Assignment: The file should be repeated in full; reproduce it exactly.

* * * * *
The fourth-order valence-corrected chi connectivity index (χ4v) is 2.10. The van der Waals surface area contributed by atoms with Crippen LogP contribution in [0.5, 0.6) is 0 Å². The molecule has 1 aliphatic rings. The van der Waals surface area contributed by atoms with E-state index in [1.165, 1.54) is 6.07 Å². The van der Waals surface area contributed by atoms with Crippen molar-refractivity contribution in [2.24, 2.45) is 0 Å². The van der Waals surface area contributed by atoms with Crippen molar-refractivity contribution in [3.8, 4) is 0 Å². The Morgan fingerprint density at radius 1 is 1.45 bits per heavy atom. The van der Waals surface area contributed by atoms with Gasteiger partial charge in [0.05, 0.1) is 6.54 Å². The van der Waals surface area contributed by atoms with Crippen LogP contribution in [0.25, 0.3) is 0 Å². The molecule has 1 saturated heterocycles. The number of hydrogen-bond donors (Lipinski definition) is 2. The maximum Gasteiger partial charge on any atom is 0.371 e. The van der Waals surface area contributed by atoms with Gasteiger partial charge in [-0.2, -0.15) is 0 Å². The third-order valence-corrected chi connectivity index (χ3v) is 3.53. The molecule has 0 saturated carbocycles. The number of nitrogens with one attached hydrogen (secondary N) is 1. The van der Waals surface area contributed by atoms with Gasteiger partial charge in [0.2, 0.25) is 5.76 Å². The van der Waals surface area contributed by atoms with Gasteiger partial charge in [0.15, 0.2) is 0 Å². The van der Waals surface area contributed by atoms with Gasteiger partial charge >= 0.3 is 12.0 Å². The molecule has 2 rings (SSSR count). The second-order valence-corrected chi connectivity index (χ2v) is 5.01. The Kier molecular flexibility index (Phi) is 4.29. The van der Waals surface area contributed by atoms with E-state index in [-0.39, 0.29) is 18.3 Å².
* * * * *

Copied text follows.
The fourth-order valence-corrected chi connectivity index (χ4v) is 2.10. The van der Waals surface area contributed by atoms with Crippen LogP contribution in [0.5, 0.6) is 0 Å². The molecule has 1 aliphatic rings. The van der Waals surface area contributed by atoms with E-state index in [1.165, 1.54) is 6.07 Å². The van der Waals surface area contributed by atoms with Crippen molar-refractivity contribution in [2.24, 2.45) is 0 Å². The van der Waals surface area contributed by atoms with Crippen molar-refractivity contribution in [3.8, 4) is 0 Å². The Morgan fingerprint density at radius 1 is 1.45 bits per heavy atom. The van der Waals surface area contributed by atoms with Gasteiger partial charge in [0.05, 0.1) is 6.54 Å². The van der Waals surface area contributed by atoms with Crippen LogP contribution in [0.25, 0.3) is 0 Å². The molecule has 1 saturated heterocycles. The number of hydrogen-bond donors (Lipinski definition) is 2. The maximum Gasteiger partial charge on any atom is 0.371 e. The van der Waals surface area contributed by atoms with Gasteiger partial charge in [-0.2, -0.15) is 0 Å². The third-order valence-corrected chi connectivity index (χ3v) is 3.53. The molecule has 0 saturated carbocycles. The number of nitrogens with one attached hydrogen (secondary N) is 1. The van der Waals surface area contributed by atoms with Gasteiger partial charge in [0.2, 0.25) is 5.76 Å². The van der Waals surface area contributed by atoms with Gasteiger partial charge in [0.15, 0.2) is 0 Å². The van der Waals surface area contributed by atoms with Gasteiger partial charge >= 0.3 is 12.0 Å². The molecule has 2 rings (SSSR count). The second-order valence-corrected chi connectivity index (χ2v) is 5.01. The Kier molecular flexibility index (Phi) is 4.29. The van der Waals surface area contributed by atoms with E-state index in [-0.39, 0.29) is 18.3 Å².